God’s faithfulness is powerfully vindicated in this section. Paul’s statements to the Jews in chapter 2 could be taken to mean that there’s no advantage to being a Jew. Thus, 3:1 opens with a question: “Then what advantage has the Jew? Or what is the benefit of circumcision?” Although there are two questions in most English versions, there is only one question in the Greek text. (This translation is reflected in the NET, NIV, and NKJV.) To paraphrase the question, Paul is asking, “If Jews and Gentiles are both guilty before God, what advantage is there in being a Jew, particularly to being circumcised?” Today we might say, “If there is nothing to be gained by reading the Bible and going to church, why bother?”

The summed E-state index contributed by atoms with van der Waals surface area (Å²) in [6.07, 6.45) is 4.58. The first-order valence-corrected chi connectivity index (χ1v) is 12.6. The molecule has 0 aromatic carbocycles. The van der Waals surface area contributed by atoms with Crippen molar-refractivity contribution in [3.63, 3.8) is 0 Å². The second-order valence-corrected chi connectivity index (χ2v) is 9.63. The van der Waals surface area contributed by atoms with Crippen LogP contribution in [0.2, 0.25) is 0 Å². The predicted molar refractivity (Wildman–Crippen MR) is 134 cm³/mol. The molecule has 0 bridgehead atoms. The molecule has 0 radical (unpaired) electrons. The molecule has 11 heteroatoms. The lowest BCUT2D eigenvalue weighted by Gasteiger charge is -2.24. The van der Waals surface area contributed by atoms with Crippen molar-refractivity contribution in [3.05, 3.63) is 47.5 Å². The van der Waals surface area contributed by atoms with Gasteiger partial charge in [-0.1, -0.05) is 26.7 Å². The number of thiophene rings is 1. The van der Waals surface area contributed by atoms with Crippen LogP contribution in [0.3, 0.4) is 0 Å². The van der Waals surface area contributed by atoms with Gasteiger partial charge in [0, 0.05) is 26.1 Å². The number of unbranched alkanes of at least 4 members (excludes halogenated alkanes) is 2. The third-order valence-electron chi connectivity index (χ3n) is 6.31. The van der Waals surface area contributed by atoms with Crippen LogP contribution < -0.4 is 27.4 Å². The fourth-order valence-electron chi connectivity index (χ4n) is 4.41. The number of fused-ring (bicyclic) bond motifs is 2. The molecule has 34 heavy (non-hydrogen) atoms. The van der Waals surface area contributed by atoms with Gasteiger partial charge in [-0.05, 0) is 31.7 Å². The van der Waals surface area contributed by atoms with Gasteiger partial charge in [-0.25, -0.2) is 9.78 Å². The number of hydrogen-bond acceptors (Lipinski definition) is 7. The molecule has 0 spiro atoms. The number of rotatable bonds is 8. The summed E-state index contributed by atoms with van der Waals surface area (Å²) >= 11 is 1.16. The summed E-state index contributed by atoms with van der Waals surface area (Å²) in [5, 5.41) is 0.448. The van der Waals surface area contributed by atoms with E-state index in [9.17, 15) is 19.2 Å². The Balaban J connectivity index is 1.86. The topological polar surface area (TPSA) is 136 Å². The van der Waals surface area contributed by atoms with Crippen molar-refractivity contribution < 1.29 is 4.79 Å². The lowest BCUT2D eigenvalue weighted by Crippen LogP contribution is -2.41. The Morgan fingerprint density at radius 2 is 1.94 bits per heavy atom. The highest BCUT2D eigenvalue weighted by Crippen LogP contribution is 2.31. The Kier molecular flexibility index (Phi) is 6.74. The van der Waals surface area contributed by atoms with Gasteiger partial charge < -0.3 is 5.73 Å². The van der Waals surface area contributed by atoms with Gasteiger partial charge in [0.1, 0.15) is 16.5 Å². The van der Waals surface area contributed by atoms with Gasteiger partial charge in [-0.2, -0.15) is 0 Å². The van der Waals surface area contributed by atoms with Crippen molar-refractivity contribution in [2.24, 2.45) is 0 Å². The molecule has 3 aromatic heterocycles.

Paul answers this question in 3:2 when he exclaims, “Great in every respect. First of all, that they were entrusted with the oracles of God.” Paul insists that there are many great benefits to being an ethnic Jew. Here, he only gives the most important benefit (“first of all”): “they were entrusted with the oracles of God.” The phrase “the oracles of God” is likely a reference to the Old Testament, specifically those texts that refer to the future salvation of Israel. However, the privilege of the Jews went much further than simply having this revelation from God. They didn’t just possess the Old Testament Scriptures; they were “entrusted” (pisteuo) with them. This means that the Scriptures weren’t given to the Jews to keep for themselves. They were given to be both studied and shared. If you recall, God’s first Great Commission is found back in Gen 12:1-3 when God exhorts Abram to be a blessing to all the peoples of the earth. Unfortunately, as we know, the Jewish people were faithless and failed to fulfill God’s calling.